9. The publication said that the original article had been provided to it by a reputable news agency and it had relied upon the copy it had provided in good faith. However, it said that it had since become aware, after enquiring with the press agency who supplied the story – who had in turn enquired with the court – that count 2 of the charges against the complainant, which related to “disclosing private images with the intent to cause distress”, had been quashed during the complainant’s sentencing hearing. The publication also accepted that the complainant had pleaded guilty, rather than having been found guilty.

10. In light of this, on 27 September 2023, over a month after receiving the complaint from IPSO, the publication removed the article under complaint. On the same date, it published the following correction, which was also linked on the website’s homepage for 24 hours:

“Our article 'My evil stalker ex leaked my naked pics on Instagram after planting tracker in my car', published on 21 March 2023, told [a woman’s] story after her ex-partner Ben Rothon, 37, was sentenced to 25 months imprisonment and received a 10-year restraining order for a stalking charge in 2019. The article described how [the woman] had 'seen pictures and videos of herself shared with her friends and family via Instagram' after Rothon had 'leaked intimate photos of her online'. It also reported that Rothon had been 'found guilty' of stalking causing serious alarm or distress, including an offence for disclosing private sexual content, relating to naked images. In fact, Rothon pleaded guilty to the only count against him, namely stalking causing serious alarm or distress, contrary to section 4A(1)(b)(ii) and (5) of the Protection from Harassment Act 1997. We would like to make clear that Rothon was not found guilty, but admitted the stalking charge. A second charge of: ‘disclosing private sexual photographs with intent to cause distress’ was quashed by the judge at the sentencing hearing. The article has been removed.”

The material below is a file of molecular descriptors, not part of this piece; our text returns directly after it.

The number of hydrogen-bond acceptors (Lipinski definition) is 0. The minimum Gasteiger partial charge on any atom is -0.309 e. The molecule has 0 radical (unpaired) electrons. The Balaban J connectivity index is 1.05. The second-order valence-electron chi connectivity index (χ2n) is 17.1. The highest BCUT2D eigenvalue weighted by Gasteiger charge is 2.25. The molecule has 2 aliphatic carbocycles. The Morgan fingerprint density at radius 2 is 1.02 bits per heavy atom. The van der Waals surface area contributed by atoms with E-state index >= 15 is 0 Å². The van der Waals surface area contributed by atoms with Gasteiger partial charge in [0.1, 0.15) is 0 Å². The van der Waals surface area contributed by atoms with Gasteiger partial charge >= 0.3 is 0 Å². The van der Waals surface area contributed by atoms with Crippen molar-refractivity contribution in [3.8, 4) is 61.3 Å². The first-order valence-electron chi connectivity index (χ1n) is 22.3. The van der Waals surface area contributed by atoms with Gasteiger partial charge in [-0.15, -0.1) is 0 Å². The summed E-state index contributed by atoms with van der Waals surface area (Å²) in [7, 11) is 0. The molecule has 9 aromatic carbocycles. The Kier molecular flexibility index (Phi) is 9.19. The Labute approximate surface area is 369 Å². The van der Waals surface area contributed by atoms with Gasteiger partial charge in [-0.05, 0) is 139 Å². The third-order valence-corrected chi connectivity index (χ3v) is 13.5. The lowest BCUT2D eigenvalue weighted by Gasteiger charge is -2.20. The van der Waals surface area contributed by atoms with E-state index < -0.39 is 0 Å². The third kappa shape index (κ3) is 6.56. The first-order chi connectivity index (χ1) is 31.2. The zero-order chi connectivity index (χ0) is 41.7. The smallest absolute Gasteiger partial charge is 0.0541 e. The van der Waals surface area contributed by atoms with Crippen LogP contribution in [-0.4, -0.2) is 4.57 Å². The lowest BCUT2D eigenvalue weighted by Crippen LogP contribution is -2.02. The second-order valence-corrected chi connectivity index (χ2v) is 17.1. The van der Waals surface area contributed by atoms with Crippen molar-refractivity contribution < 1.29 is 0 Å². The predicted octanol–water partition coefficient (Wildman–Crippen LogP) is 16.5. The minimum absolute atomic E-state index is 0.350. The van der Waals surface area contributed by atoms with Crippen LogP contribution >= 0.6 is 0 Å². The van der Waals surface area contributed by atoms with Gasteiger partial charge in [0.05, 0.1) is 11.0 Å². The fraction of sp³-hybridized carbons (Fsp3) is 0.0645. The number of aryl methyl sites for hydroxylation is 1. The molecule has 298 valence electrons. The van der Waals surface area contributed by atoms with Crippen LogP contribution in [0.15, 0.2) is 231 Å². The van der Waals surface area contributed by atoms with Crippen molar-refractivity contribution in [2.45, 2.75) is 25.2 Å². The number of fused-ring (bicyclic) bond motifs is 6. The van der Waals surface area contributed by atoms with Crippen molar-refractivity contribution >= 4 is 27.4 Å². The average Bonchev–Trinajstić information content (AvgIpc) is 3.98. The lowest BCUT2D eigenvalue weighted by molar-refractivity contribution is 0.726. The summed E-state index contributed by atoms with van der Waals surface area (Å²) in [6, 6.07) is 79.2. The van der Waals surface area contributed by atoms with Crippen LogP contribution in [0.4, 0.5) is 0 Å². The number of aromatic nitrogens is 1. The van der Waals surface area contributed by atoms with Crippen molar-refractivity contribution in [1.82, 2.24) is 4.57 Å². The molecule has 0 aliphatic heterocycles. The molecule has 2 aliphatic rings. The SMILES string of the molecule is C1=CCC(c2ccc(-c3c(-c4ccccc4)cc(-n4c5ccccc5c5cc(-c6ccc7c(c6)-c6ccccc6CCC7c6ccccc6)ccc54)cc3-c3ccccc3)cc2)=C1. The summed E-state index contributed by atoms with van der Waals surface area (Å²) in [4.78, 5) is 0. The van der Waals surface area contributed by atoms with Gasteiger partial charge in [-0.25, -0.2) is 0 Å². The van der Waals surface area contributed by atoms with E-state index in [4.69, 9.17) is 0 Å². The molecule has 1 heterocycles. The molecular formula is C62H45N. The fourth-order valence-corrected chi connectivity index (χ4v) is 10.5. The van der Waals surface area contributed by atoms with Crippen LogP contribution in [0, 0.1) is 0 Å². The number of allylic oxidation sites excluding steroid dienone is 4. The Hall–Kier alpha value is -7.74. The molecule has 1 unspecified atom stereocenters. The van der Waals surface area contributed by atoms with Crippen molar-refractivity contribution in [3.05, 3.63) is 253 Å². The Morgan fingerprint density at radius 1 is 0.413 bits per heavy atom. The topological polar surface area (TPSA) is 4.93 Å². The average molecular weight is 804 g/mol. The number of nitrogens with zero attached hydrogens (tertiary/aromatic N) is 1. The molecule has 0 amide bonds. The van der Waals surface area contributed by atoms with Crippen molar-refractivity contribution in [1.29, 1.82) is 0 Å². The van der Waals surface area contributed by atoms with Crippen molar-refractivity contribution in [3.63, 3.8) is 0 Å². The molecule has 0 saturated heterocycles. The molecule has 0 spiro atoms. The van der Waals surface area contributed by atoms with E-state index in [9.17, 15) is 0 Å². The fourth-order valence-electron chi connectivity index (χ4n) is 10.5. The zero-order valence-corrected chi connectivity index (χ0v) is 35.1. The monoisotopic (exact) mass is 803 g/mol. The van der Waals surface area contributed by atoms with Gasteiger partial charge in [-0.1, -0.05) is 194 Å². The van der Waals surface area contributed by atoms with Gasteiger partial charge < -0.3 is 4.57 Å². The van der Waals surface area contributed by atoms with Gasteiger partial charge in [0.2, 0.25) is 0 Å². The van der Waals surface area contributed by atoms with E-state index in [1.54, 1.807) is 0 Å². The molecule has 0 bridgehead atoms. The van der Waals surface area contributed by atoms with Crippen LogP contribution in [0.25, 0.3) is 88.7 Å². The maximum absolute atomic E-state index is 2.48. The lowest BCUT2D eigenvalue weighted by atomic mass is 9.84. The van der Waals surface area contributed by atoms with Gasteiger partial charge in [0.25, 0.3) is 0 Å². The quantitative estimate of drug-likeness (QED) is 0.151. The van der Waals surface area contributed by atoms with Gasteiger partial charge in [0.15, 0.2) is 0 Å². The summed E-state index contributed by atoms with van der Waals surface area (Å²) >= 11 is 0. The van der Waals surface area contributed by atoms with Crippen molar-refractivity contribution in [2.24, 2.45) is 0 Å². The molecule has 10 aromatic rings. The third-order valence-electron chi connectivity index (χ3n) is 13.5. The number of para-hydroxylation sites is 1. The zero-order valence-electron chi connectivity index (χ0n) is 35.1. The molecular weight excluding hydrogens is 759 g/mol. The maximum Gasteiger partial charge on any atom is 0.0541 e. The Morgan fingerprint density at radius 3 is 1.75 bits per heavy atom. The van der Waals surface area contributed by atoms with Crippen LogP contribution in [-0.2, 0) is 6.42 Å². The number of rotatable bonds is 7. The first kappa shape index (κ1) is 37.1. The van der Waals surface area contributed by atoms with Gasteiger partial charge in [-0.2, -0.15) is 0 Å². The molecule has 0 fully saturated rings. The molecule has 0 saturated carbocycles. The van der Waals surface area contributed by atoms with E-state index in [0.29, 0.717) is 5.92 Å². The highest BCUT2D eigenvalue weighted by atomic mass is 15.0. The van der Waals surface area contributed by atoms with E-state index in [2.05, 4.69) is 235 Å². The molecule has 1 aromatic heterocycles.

11. Turning to the claim about the tracker, the publication said that this had been taken from an earlier 2019 article about the complainant’s offences, and that it was entitled to rely on this information from the public domain. However, given the length of time that had passed, it no longer had access to the documentation it had relied on for the 2019 article. Therefore – on the same date that it published the above correction – it also proposed to add to its correction to put the complainant’s position on record; the additional proposed correction read as follows:

“The article also referenced a 'tracker' in the headline and reported that [the woman] had found something resembling a 'watch battery' in her car boot following a rugby match, and 'realised she was being tracked'. Ben Rothon disputes this point and has advised that he drove [the woman] to rugby matches and therefore would not need to track her, and advised that the police were never shown evidence of such a tracker. We are happy to put Mr Rothon's comments on record.“

12. During IPSO’s investigation the publication was again contacted by the press agency who provided the article. The press agency said that, having obtained a transcript of the court proceedings against the complainant, while the transcripts showed that the second charge against the complainant had been quashed, this was because the ‘revenge porn’ elements of the second charge against the complainant were “encompassed” by the first charge; the second charge had not been dropped because the court had not found that the complainant had distributed sexual images of the woman, but rather because the second charge was not needed.

13. The transcripts provided by the agency to the publication included the following excerpts:

Prosecution barrister: […O]n the last occasion, the defendant, I understand, entered a guilty plea to count 1 on this indictment, the harassment charge. Count 2, charged in relation to what’s commonly known as “revenge porn” but sharing sexual material online; and the representations were made and, with respect, your Honour concurred that, in fact, the way that count 1 was drafted rather encompassed that which was alleged in count 2 […] It was made clear that the plea to count 1 was on a full facts basis and did encompass that which had been cited as the subject of count 2…

[…]